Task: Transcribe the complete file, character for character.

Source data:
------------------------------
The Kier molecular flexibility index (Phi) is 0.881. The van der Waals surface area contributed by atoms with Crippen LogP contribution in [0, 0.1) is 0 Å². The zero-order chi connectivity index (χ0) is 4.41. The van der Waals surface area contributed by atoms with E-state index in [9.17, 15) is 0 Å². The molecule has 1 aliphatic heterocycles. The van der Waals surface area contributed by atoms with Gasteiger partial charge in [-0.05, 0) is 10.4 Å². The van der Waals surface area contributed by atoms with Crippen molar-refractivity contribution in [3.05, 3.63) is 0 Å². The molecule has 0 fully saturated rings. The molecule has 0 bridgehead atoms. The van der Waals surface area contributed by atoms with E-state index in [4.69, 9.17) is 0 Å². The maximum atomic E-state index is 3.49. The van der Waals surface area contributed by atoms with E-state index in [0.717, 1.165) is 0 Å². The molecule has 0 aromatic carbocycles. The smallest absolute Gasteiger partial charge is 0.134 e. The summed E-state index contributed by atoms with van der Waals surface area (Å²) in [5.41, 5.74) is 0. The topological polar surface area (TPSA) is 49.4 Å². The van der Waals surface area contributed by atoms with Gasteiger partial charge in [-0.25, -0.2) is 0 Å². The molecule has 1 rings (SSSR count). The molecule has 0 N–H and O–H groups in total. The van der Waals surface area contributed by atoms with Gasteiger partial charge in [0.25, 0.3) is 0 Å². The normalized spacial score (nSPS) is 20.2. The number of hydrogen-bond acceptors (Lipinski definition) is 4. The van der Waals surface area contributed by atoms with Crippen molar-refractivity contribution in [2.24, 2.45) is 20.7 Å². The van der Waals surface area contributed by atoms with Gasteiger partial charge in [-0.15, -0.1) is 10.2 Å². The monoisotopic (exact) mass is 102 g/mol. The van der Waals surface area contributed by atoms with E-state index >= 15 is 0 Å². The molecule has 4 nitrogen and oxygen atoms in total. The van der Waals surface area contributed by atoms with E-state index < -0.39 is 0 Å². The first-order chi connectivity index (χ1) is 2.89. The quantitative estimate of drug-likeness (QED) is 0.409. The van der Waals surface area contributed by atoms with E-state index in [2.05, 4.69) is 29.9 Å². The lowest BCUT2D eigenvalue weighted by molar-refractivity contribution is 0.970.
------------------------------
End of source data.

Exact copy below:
The Kier molecular flexibility index (Phi) is 0.881. The van der Waals surface area contributed by atoms with Crippen LogP contribution in [0, 0.1) is 0 Å². The zero-order chi connectivity index (χ0) is 4.41. The van der Waals surface area contributed by atoms with E-state index in [9.17, 15) is 0 Å². The molecule has 1 aliphatic heterocycles. The van der Waals surface area contributed by atoms with Gasteiger partial charge in [-0.05, 0) is 10.4 Å². The van der Waals surface area contributed by atoms with Crippen molar-refractivity contribution in [3.05, 3.63) is 0 Å². The molecule has 0 fully saturated rings. The molecule has 0 bridgehead atoms. The van der Waals surface area contributed by atoms with E-state index in [4.69, 9.17) is 0 Å². The maximum atomic E-state index is 3.49. The van der Waals surface area contributed by atoms with E-state index in [0.717, 1.165) is 0 Å². The molecule has 0 aromatic carbocycles. The smallest absolute Gasteiger partial charge is 0.134 e. The summed E-state index contributed by atoms with van der Waals surface area (Å²) in [5.41, 5.74) is 0. The topological polar surface area (TPSA) is 49.4 Å². The van der Waals surface area contributed by atoms with Gasteiger partial charge in [-0.25, -0.2) is 0 Å². The molecule has 1 rings (SSSR count). The molecule has 0 N–H and O–H groups in total. The van der Waals surface area contributed by atoms with Gasteiger partial charge in [0.25, 0.3) is 0 Å². The normalized spacial score (nSPS) is 20.2. The number of hydrogen-bond acceptors (Lipinski definition) is 4. The van der Waals surface area contributed by atoms with Crippen molar-refractivity contribution in [2.24, 2.45) is 20.7 Å². The van der Waals surface area contributed by atoms with Gasteiger partial charge in [-0.15, -0.1) is 10.2 Å². The monoisotopic (exact) mass is 102 g/mol. The van der Waals surface area contributed by atoms with E-state index >= 15 is 0 Å². The molecule has 4 nitrogen and oxygen atoms in total. The van der Waals surface area contributed by atoms with E-state index < -0.39 is 0 Å². The first-order chi connectivity index (χ1) is 2.89. The quantitative estimate of drug-likeness (QED) is 0.409. The van der Waals surface area contributed by atoms with E-state index in [2.05, 4.69) is 29.9 Å². The lowest BCUT2D eigenvalue weighted by molar-refractivity contribution is 0.970.